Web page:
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    Kroger, Union Reach Tentative Agreement on New Labor Contract

    CHARLESTON, W. Va. - The Kroger Co. and the United Food and Commercial Workers Local 400 have tentatively agreed to a new labor contract at a federal mediator's request.

    CHARLESTON, W. Va. - The Kroger Co. and the United Food and Commercial Workers Local 400 have tentatively agreed to a new labor contract at a federal mediator's request.

    The pact, which will be presented to Kroger employees for a vote to end a two-month strike this Thursday, will cover 3,300 workers in West Virginia, Ohio and Kentucky.

    Negotiators worked out an agreement Sunday and Monday, said Jim Lowthers, president of UFCW Local 400. Although he declined to discuss details of the agreement, Lowthers acknowledged that health care was the primary hurdle that needed to be resolved.

    Union workers have been off the job since Oct. 13, when contract talks with the Cincinnati-based retailer fell apart.

    Kroger issued the following statement regarding the ongoing labor dispute affecting 44 stores in the West Virginia area: "Through the offices of federal mediation, the parties have reached an understanding concerning issues surrounding the work stoppage that will be presented to the employees on Thursday, December 11, for their vote."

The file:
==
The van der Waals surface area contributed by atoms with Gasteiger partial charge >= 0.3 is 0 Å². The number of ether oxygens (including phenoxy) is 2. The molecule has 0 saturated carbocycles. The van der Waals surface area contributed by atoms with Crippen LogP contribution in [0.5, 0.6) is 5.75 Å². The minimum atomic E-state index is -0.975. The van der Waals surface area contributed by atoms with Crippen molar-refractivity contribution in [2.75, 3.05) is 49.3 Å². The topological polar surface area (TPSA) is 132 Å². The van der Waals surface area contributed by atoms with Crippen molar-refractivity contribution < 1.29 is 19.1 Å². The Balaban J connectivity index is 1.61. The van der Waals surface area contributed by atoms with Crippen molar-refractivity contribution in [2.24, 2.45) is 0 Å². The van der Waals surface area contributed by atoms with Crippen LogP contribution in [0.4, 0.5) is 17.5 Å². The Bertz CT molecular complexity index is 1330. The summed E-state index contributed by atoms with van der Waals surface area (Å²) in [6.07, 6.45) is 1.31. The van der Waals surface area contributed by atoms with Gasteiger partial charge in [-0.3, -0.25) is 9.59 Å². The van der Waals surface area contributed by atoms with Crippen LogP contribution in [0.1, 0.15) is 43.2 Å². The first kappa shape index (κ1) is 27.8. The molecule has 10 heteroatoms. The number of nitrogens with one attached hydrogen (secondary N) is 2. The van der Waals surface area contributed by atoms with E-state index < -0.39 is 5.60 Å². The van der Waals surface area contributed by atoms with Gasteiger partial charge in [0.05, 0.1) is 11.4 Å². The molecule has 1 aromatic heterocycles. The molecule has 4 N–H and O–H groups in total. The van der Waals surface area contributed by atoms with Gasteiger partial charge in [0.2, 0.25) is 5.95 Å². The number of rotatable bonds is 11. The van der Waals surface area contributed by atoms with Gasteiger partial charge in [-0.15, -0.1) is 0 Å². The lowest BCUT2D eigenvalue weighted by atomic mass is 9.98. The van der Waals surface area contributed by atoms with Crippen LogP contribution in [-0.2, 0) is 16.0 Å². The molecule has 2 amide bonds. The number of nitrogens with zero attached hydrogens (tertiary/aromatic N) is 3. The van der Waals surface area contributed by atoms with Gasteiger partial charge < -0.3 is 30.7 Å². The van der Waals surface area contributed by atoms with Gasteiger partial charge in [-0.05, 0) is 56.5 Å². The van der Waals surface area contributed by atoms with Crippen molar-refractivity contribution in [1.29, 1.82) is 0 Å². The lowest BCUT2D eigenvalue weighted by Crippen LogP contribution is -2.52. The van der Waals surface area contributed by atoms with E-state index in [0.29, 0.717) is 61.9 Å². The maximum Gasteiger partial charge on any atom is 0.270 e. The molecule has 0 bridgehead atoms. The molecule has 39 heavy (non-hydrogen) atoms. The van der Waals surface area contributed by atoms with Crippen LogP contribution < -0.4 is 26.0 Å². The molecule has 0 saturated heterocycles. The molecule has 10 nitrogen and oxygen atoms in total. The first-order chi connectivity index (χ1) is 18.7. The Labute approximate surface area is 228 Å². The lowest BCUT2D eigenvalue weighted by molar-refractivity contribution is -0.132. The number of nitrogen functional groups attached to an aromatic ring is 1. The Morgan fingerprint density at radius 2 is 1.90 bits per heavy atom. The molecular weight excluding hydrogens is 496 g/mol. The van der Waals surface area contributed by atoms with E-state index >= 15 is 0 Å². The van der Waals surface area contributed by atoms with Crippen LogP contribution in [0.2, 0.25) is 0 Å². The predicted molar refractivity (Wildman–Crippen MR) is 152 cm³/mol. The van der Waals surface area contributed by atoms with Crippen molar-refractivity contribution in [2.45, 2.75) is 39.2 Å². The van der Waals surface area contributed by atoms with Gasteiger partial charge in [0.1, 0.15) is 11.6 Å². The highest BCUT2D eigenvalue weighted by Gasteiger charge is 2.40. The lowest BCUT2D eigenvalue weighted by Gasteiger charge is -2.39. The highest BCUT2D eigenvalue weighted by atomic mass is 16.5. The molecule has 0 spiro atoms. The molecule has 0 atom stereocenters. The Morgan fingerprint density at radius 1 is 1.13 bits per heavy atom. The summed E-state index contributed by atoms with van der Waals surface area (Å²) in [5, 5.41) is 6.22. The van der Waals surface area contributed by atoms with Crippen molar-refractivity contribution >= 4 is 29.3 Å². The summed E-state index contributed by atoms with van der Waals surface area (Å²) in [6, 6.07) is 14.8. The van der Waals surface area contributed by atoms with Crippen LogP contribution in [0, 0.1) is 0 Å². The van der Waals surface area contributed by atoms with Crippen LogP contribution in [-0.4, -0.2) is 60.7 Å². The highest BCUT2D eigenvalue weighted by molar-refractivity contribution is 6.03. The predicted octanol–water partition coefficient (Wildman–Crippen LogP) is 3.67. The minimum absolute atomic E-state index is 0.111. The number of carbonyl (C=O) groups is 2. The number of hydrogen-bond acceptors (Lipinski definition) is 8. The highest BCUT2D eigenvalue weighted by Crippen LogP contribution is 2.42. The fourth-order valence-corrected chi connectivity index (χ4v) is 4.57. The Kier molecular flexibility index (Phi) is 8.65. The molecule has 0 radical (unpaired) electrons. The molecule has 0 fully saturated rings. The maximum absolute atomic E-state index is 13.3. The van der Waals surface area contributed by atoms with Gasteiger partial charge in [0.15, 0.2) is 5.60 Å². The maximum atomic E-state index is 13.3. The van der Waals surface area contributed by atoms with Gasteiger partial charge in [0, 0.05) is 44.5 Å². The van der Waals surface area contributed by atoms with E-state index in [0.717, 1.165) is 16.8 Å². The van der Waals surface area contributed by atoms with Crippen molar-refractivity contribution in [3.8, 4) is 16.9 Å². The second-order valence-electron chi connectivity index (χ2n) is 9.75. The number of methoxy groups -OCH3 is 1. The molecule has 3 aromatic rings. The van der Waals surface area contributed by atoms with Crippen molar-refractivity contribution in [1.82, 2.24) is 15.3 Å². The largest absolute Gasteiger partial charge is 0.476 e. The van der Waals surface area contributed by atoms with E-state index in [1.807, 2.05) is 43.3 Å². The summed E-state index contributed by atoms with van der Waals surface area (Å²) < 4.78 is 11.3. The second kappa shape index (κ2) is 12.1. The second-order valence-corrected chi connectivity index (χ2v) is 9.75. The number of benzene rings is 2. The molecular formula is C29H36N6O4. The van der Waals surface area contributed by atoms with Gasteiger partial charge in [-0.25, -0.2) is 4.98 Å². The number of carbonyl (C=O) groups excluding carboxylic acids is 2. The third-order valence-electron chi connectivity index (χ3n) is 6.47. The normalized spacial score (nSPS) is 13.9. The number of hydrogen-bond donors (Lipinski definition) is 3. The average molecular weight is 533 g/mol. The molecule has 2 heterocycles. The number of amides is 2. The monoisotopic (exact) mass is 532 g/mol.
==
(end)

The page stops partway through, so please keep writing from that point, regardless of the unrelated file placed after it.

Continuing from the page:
Separately, Kroger reported that its total sales for the third quarter of fiscal 2003 increased 3.8 percent to $12.1 billion, including stores affected by the labor disputes. On this basis, identical food-store sales, including fuel, increased 0.2 percent and, excluding fuel, decreased 0.6 percent.

    Excluding stores affected by labor disputes, same-store food sales, including fuel, increased 1.3 percent. On this basis, identical food-store sales, excluding fuel, increased 0.4 percent. Kroger estimates that product cost inflation, including fuel, was 1.7 percent and, excluding fuel, was 1.5 percent.

    The company said net earnings for the quarter ended Nov. 9 were $110.2 million, or $0.15 per diluted share, and estimates that the ongoing labor disputes affecting stores in southern California and the West Virginia area reduced earnings by $0.12 per diluted share during the quarter. Premiums paid on debt repurchases reduced earnings by $0.01 per diluted share.

    "We are pleased with our sales performance in the third quarter, especially in light of the current operating environment," said David B. Dillon, Kroger's c.e.o. "In the fourth quarter to date, our identical food-store sales, excluding fuel and the effect of the labor disputes, are running slightly ahead of our results for the third quarter."

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